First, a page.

William Ophuls proposes a different way of thinking about governance. Inspired by architecture, he articulates a pattern language of politics—a set of thirty-five design criteria for constructing sane and humane polity. Since ancient times, human beings have asked a fundamental question: What is a good society, and how should it be governed? Plato’s response was philosophical. In *The Republic*, he searched for an abstract notion of justice to guide political thought and action. Aristotle’s response was empirical. In *The Politics*, he tried to discover which constitutions were more conducive to justice in practice. Following Aristotle, the modern era embraced constitutionalism as the royal road to political nirvana. Thus the American founders, who were also inspired by the mechanical worldview, framed a constitutional machine intended to foster individual liberty and the pursuit of happiness. But the mechanical worldview is no longer intellectually tenable, and constitutional governance is no longer practically viable. Far from fostering a society in which men and women flourish according to their own lights, modern polities grow steadily more dysfunctional and oppressive. Ophuls argues that a pattern language best accords with the dawning ecological worldview and the emerging scientific understanding of systems and chaos. He contends that the proper way to shape the political future is not with rigid legal machinery, as is our wont, but instead with flexible design criteria resembling the architectural patterns used for constructing human settlements and dwellings.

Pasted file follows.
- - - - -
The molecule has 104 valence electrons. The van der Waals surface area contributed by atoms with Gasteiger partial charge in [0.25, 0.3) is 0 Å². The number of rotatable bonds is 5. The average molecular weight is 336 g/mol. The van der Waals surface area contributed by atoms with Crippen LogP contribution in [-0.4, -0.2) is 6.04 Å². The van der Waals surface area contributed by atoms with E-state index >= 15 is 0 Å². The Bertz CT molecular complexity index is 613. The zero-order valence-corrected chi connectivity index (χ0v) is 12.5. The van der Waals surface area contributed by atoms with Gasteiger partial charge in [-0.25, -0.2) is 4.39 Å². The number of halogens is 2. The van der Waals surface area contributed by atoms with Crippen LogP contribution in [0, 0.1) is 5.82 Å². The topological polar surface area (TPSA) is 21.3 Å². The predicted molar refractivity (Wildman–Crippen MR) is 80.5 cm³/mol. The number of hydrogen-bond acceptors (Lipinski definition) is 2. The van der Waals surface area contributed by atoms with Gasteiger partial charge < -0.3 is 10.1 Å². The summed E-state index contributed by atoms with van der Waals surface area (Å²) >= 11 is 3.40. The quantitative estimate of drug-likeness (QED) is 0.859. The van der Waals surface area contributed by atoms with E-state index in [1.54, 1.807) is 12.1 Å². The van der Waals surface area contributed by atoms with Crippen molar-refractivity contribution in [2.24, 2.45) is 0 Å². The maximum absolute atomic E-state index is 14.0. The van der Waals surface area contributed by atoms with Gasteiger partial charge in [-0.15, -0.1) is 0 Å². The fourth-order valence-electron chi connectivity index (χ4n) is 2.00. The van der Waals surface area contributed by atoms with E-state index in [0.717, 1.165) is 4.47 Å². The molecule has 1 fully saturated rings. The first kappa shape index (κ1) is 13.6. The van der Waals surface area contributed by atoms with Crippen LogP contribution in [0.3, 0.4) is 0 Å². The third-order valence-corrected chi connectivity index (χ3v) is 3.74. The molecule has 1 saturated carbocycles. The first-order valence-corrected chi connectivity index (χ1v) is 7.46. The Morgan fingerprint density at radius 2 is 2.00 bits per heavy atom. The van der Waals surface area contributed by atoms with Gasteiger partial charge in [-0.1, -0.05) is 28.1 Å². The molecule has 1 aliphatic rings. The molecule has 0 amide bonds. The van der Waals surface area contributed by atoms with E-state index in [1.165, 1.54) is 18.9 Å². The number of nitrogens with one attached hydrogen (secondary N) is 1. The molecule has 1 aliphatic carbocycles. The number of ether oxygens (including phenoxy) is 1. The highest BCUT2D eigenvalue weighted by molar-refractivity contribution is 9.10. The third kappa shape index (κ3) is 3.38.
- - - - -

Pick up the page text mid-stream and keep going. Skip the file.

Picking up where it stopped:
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Published February 14, 2013
by CreateSpace Independent Publishing Platform.
Political & Social Sciences.